The Boston Manhunt as a ‘Political’ Event

April 24, 2013

In this conversation with Bill, The Guardian columnist Glenn Greenwald describes the manhunt for the perpetrators of the Boston marathon bombings as a “political event” that connects to larger questions about our culture, and explains how, in the wake of the event, people were forming opinions about the world and government based on little information.

“What I saw was everybody glued to the television in order to observe and engage with a very political event,” Greenwald says, “political because it was infused with all kinds of political messages about Muslims, about radicalism, about what the proper role of the police and the military are in the United States.”

“What you could see, in how people were observing, was their political impressions about the world, about their government, about political debates being formed based on the very few incidents that they really pay attention to.”

Watch the full conversation between Bill Moyers and Glenn Greenwald this weekend on Moyers & Company.

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  • BrainImplant

    Looking forward to hearing the full discussion. I intentionally stayed away from the TV coverage last week as much as possible, and this has been my habit in the past ten years. There is a quote from Baudrillard that I think is of value, despite how you feel about him personally or academically —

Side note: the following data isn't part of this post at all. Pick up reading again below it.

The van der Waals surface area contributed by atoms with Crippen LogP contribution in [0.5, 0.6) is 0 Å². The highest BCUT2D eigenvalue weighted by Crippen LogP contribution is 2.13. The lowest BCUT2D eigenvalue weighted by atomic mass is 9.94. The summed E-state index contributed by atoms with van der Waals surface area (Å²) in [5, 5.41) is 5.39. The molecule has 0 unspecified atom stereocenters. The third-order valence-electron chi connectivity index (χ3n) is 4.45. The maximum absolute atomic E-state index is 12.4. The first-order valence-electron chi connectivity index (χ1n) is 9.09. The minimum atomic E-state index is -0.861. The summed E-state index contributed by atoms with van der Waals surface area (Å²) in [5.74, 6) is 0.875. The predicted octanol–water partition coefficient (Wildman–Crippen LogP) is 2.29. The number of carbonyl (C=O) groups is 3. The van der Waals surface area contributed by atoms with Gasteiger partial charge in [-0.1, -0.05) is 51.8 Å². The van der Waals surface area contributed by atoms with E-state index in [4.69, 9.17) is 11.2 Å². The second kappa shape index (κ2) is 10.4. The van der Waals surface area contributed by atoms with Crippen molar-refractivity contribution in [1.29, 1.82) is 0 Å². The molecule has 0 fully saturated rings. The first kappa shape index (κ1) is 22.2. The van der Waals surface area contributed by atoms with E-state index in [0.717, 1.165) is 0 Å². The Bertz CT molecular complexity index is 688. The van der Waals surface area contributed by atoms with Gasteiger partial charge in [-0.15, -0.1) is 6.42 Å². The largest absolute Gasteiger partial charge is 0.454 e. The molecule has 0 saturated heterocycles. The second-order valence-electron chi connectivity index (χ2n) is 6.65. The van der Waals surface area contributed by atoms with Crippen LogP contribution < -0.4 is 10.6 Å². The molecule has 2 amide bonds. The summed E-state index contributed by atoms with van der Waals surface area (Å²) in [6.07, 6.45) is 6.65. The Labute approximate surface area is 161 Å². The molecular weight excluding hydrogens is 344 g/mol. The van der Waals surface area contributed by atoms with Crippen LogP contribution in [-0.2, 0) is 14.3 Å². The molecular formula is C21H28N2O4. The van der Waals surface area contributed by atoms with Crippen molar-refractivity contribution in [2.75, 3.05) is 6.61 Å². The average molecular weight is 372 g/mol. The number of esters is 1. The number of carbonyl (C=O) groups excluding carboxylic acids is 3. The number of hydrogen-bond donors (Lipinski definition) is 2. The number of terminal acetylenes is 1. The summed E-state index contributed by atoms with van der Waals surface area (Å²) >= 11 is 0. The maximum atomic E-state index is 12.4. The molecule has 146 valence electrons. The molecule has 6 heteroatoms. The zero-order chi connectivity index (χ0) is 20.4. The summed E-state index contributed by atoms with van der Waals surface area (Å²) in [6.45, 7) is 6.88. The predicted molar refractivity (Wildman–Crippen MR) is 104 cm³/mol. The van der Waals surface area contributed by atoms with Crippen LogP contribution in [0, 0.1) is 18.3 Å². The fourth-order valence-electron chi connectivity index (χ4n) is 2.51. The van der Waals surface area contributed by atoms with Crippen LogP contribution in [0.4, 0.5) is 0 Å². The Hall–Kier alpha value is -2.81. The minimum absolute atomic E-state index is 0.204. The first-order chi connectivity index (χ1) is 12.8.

“Not only are all history and power plays disrupted, but so are the conditions of analysis. One must take one’s time. For as long as events were at a standstill, one had to anticipate and overcome them. But when they speed up, one must slow down; without getting lost under a mass of discourses and the shadow of war (“nuage de la guerre”: literally clouds announcing war), and while keeping undiminished the unforgettable flash of images.” from the Spirit of Terrorism essay post 9/11

    I personally valued how much more important it is to get “slow news” from places like the FT, NYRB, or PBS. 24 hour “real-time” news is an overrated novelty that doesn’t really do what it pretends to do, which is inform and educate. It does the complete opposite. Anyways. Good day.

  • Bill Hicks

    Glad to see GG on Moyers. A meeting of great minds, in discussion. We need more of that.

  • Obie Hanson

    thats not quite it.. but close. I have expressed my opinion.

  • Lee Zaslofsky

    Greenwald mentions the “role of the police and the military in American society” (or words to that effect) as a major political message from the manhunt. I think it is the most important message. Islamophobia is an established part of American discourse, the subject of much discussion and debate.

    The lockdown of a major American city so as to facilitate the capture of one (1) suspect, however dangerous, is new. The willing cooperation of the people of Boston with this unofficial curfew says something about the value Bostonians, and other Americans, place on their freedom.

    The immense amount of force that was displayed on the streets of Boston not long after the bombing occurred was more than a wildly disproportionate response to the task at hand. It was a demonstration that in America, the forces of order are able and willing to mobilize massive force to deal with anything they regard as a threat.

    The manhunt ended with an easy capture of the severely wounded suspect. Though there was some gunfire not long before the capture was made, I don’t think it’s clear that it was initiated by the suspect. If it was, it was soon under control.

    I think most Americans were reassured and excited by the spectacle of a city under siege, but protected by the mighty forces of order. I think that’s rather frightening.